Given the breadth of the duty to defend, liability insurers often must defend insureds against claims that do not ultimately trigger the duty to indemnify. In some states, an insurer can offer a defense under a reservation of rights, to later withdraw and recover its defense costs once it is determined that there is no coverage for the claim.
New York may not permit this type of recovery. According to a recent New York appellate court decision of first impression, an insurer may not recover defense costs in the event that there are no covered claims, even if it has reserved the right to do so, unless the policy explicitly provides for such recovery. See American W. Home Ins. Co. v. Gjonaj Realty & Mgt. Co., 2018-03435, 2020 N.Y. App. Div. LEXIS 8286 (2d Dept., Dec. 30, 2020).
In that case, Victor Gecaj allegedly fell off a defective ladder and sued the building owner and property manager, both insureds under a liability policy issued by insurer American Western Home Insurance Company. In October 2014, Gecaj secured a $900,000 default judgment against the insureds. Thereafter, the insureds notified the insurer of Gecaj’s accident. The insurer denied coverage based on late notice. The judgment was later vacated, and the insurer agreed to defend the insureds, but reserved its right to deny coverage if it discovered that it had been prejudiced by the delay. Ultimately, the default judgment was reinstated and the insurer denied coverage again based on late notice, this time reserving the right to recover its defense costs. The insurer filed a declaratory judgment action seeking to recover its defense fees.
In its recent decision, the Second Department agreed with the insurer that there was no coverage, but disagreed that the insurer was entitled to recover defense costs, offering the following rationale.
First, the court outlined the broad duty to defend, and the corollary principal, that an insurer may have a duty to defend but no duty to indemnify. It held that allowing the insurer to recover past defense costs “effectively would make the duty to defend merely coextensive with the duty to indemnify.”
Second, the court rejected previous New York state and federal cases allowing insurers to recover defense fees, finding “none of the above cases addresses the issue of whether recouping defense costs was opposed by the insured on appeal.” The court also pointed out that “some of the federal courts — interpreting New York law — appear to be shifting course on that issue,” citing Century Sur. Co. v. Vas & Sons Corp., 17-cv-5392, 2018 U.S. Dist. LEXIS 151209 (E.D.N.Y.). The court agreed with the holding of Century Sur., that it was inappropriate for an insurer to recover defense costs where the policy provided a duty to defend but had no express provision for recovery of defense costs.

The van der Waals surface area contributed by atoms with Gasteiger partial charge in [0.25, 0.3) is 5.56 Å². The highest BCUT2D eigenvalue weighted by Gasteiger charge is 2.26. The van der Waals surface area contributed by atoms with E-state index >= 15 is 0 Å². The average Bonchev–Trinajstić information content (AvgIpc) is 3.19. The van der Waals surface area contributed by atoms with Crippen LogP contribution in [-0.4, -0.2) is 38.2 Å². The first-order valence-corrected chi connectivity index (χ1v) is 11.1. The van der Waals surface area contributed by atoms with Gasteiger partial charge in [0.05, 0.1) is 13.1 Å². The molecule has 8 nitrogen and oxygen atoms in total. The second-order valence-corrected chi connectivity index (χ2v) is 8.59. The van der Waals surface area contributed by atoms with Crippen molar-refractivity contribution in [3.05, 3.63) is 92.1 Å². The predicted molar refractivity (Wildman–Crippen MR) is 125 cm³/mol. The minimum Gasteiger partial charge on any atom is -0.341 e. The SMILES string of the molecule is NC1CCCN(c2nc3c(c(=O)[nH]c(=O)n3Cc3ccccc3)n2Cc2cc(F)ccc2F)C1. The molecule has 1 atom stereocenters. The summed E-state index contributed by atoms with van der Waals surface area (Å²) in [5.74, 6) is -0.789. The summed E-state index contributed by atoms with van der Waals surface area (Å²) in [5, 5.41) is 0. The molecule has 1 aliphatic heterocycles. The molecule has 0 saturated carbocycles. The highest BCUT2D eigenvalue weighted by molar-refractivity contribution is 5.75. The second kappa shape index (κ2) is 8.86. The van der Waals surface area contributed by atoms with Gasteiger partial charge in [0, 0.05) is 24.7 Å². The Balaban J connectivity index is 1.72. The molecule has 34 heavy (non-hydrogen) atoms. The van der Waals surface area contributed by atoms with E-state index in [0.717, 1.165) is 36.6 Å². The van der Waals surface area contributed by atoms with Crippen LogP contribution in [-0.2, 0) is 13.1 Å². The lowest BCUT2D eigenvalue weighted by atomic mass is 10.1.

Third, the court reiterated that general contract principles apply to insurance policies, including the principle that contracts must be enforced as written. Again, the policy had no provision for recovery of defense costs. Had the insurer wanted to include such a provision it could have done so.
Fourth, the court held that an insurer’s reservation of the right to recover defense costs was “unilateral [and] cannot create rights not contained in the insurance policy.” To award an insurer recovery based on such a reservation “flies in the face of basic contract principles and allows an insurer to impose a condition on its defense that was not bargained for” and “amounts to a pro tanto supersession of the policy without a separate agreement and separate consideration.”
Finally, the court held that the insurer could not pursue an unjust enrichment theory because such a quasi-contractual remedy is unavailable under New York law when there is an actual agreement governing the subject matter. In any event, unjust enrichment creates an obligation imposed by equity and fairness. But “equity and fairness weigh against allowing the insurance company to obtain reimbursement of its defense costs because an insurer benefits unfairly if it can hedge on its defense obligations by reserving its right to reimbursement while potentially controlling the defense and avoiding a bad faith claim from its insured.”
New York’s highest court has yet to weigh in on the issue. Because only the Second Department has ruled, the decision is currently binding on New York trial courts. Other Appellate Departments are not bound by the decision, but may find it persuasive.
The bottom line is that in New York, if an insurer wants to recover its defense fees when there is ultimately no duty to indemnify, it should consider including such a provision in the policy.